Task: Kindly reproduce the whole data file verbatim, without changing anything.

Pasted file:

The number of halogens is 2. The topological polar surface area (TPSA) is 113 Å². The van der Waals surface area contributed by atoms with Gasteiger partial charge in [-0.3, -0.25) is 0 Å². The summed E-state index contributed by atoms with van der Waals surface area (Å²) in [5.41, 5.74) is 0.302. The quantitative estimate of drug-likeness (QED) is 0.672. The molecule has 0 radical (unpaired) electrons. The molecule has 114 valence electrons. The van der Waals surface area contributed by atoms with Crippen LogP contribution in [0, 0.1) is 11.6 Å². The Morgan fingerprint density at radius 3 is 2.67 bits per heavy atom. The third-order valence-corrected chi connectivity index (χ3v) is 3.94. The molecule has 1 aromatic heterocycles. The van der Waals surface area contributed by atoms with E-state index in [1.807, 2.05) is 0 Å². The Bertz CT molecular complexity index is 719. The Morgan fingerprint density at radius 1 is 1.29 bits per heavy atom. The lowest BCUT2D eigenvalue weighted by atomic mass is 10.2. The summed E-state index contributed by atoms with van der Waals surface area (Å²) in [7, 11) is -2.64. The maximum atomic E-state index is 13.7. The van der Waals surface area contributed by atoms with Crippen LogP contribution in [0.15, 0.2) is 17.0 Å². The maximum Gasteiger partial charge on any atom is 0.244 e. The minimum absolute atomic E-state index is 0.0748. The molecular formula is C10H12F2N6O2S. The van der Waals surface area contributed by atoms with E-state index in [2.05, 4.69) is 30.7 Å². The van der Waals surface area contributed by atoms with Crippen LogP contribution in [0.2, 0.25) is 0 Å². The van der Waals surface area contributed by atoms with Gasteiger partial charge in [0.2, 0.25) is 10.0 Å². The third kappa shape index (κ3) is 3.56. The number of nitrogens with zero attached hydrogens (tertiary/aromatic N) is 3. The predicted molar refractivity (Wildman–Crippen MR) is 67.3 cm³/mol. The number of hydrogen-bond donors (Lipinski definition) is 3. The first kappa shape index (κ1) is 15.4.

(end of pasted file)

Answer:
The number of halogens is 2. The topological polar surface area (TPSA) is 113 Å². The van der Waals surface area contributed by atoms with Gasteiger partial charge in [-0.3, -0.25) is 0 Å². The summed E-state index contributed by atoms with van der Waals surface area (Å²) in [5.41, 5.74) is 0.302. The quantitative estimate of drug-likeness (QED) is 0.672. The molecule has 0 radical (unpaired) electrons. The molecule has 114 valence electrons. The van der Waals surface area contributed by atoms with Crippen LogP contribution in [0, 0.1) is 11.6 Å². The Morgan fingerprint density at radius 3 is 2.67 bits per heavy atom. The third-order valence-corrected chi connectivity index (χ3v) is 3.94. The molecule has 1 aromatic heterocycles. The van der Waals surface area contributed by atoms with E-state index in [1.807, 2.05) is 0 Å². The Bertz CT molecular complexity index is 719. The Morgan fingerprint density at radius 1 is 1.29 bits per heavy atom. The lowest BCUT2D eigenvalue weighted by atomic mass is 10.2. The summed E-state index contributed by atoms with van der Waals surface area (Å²) in [7, 11) is -2.64. The maximum atomic E-state index is 13.7. The van der Waals surface area contributed by atoms with Crippen LogP contribution in [0.15, 0.2) is 17.0 Å². The maximum Gasteiger partial charge on any atom is 0.244 e. The minimum absolute atomic E-state index is 0.0748. The molecular formula is C10H12F2N6O2S. The van der Waals surface area contributed by atoms with E-state index in [2.05, 4.69) is 30.7 Å². The van der Waals surface area contributed by atoms with Crippen LogP contribution in [0.2, 0.25) is 0 Å². The van der Waals surface area contributed by atoms with Gasteiger partial charge in [0.2, 0.25) is 10.0 Å². The third kappa shape index (κ3) is 3.56. The number of nitrogens with zero attached hydrogens (tertiary/aromatic N) is 3. The predicted molar refractivity (Wildman–Crippen MR) is 67.3 cm³/mol. The number of hydrogen-bond donors (Lipinski definition) is 3. The first kappa shape index (κ1) is 15.4.